Resources like seasonalfoodguide.org will show you exactly what you can and can’t get locally in the winter where you live. Just select your state and month, and the site tells you what grows at that time. The U.S. Department of Agriculture has a great guide, too, highlighting commonly grown winter foods — hearty veggies like carrots, parsnips, cabbage, and kale often just need a bit of help from a greenhouse to keep growing in the winter. Note that citrus is a great seasonal option, especially if you live in or near the American southeast.
2. Look for winter farmers’ markets
Farmers’ markets don’t only run in the summertime. A quick Google search should help you identify a winter market or two in your area, where local farmers sell storage veggies and produce that grows in the winter, like greens and root vegetables. You’ll also likely find non-produce foods, too, like homemade breads, canned goods, eggs, and dairy products, which are great to take advantage of in the winter.
3. Join a winter CSA
“A CSA will save you from having to remember what’s in season or get picky at the farmers’ market each week.”
Community Supported Agriculture (CSAs), an increasingly popular way to purchase local produce,helps both farmers and individuals. Here’s how it works: at the beginning of the season, you purchase a share from a farm near you (although some farmers accept payment monthly or weekly). Then farmers use those funds throughout the growing season, giving you a big box of whatever’s freshest for a relatively low price. Many farms still do CSAs in the winter, and it’ll save you from having to remember what’s in season or get picky at the farmers’ market each week. Find a CSA near you here.
4. Preserve summertime produce
“Chop up fresh summertime produce and throw it in the freezer.
This one requires a little forethought, but has a big payoff. Preserve your produce at home — we have a guide to food preservation here. If you have the time and resources, consider canning fruits and veggies to keep them shelf-stable for a year or more. Or, just chop up fresh summertime produce and throw it in the freezer to add to soups and stir-fries in the colder months. Until relatively recently, when supermarkets, refrigerators, and a global economy revolutionized the way we eat, preservation was how humans ate for thousands of years.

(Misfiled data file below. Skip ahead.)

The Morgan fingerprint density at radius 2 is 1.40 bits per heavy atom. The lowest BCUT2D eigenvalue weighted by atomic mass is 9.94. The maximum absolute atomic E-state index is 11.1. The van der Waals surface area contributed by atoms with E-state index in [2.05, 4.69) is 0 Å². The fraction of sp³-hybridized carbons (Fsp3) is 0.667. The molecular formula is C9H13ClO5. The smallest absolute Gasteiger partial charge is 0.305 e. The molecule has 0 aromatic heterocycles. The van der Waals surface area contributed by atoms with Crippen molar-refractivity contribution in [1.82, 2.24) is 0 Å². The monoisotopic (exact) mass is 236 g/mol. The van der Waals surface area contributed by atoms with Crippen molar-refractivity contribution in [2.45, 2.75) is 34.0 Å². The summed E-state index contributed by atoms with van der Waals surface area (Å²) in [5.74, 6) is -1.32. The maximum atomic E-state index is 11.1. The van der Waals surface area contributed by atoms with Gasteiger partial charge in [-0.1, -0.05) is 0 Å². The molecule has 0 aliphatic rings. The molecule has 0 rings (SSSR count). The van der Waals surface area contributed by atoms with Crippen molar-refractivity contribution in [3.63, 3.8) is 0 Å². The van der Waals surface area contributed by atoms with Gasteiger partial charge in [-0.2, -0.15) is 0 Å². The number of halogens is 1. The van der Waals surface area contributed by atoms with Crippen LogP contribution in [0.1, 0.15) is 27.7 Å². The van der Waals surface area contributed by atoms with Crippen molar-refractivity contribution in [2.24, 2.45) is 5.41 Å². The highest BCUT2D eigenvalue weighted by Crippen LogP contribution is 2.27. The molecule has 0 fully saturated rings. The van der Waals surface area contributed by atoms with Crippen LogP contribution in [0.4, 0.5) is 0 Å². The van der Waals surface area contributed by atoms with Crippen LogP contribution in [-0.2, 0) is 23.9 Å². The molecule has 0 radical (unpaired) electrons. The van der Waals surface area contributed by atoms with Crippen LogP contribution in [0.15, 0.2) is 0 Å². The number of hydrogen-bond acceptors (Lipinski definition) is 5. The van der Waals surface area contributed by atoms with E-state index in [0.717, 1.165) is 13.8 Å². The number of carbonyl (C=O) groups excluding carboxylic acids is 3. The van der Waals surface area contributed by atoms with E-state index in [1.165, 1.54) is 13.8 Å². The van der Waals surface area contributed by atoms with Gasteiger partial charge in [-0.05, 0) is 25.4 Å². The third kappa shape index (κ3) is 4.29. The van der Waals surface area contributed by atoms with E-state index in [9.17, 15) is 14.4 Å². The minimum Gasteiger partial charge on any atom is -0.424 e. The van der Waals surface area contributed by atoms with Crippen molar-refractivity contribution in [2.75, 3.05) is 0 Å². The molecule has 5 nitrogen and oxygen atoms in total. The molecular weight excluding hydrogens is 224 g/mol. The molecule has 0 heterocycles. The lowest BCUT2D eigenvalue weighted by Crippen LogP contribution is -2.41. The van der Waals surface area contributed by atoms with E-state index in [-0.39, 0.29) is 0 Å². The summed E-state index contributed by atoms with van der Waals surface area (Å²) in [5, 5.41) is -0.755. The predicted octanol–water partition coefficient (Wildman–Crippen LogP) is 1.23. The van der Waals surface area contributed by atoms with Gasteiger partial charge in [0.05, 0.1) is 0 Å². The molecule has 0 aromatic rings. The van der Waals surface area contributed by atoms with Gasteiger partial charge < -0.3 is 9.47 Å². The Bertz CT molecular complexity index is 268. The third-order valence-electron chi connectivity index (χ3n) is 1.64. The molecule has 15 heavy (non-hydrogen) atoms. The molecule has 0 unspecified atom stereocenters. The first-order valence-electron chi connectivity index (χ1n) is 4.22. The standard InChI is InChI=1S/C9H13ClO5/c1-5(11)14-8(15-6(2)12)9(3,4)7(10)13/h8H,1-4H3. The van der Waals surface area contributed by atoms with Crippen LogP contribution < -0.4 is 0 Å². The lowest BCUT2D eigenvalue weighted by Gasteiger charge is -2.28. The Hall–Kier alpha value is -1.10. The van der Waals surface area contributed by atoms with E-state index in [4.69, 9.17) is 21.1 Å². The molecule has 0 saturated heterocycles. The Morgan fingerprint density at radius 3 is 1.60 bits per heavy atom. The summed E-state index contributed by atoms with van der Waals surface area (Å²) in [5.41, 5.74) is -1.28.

5. Look for non-produce food retailers around you
While we love to follow Michael Pollen’s famous food advice (“Eat food. Not too much. Mostly Plants.”), winter provides a great opportunity to try out your local food producers who make other, non-plant foods. Look for dairy farms and locally raised eggs. Check out a butcher or two near you, and ask what was raised nearby. And do some more research into retailers that make what you like to eat — you might find locally milled flour, a bakery with incredible bread, or a pasta maker near you.
“Winter provides a great opportunity to try out your local food producers who make other, non-plant foods.”
Above all, don’t aim for perfection. Even author Barbara Kingsolver, who fed her family on almost exclusively locally grown food for a year, had to make a few exceptions here and there. Any step toward replacing a meal grown across the world with one grown nearby is a step toward a world with great food sovereignty. And maybe you’ll find a new favorite veggie while you’re at it.
Natalie Gale is a Boston-based freelance journalist. When she’s not writing about art, food, or sustainability, you can find her biking to the farmers’ market, baking, sewing, or planning her next Halloween costume. Say hi on Instagram!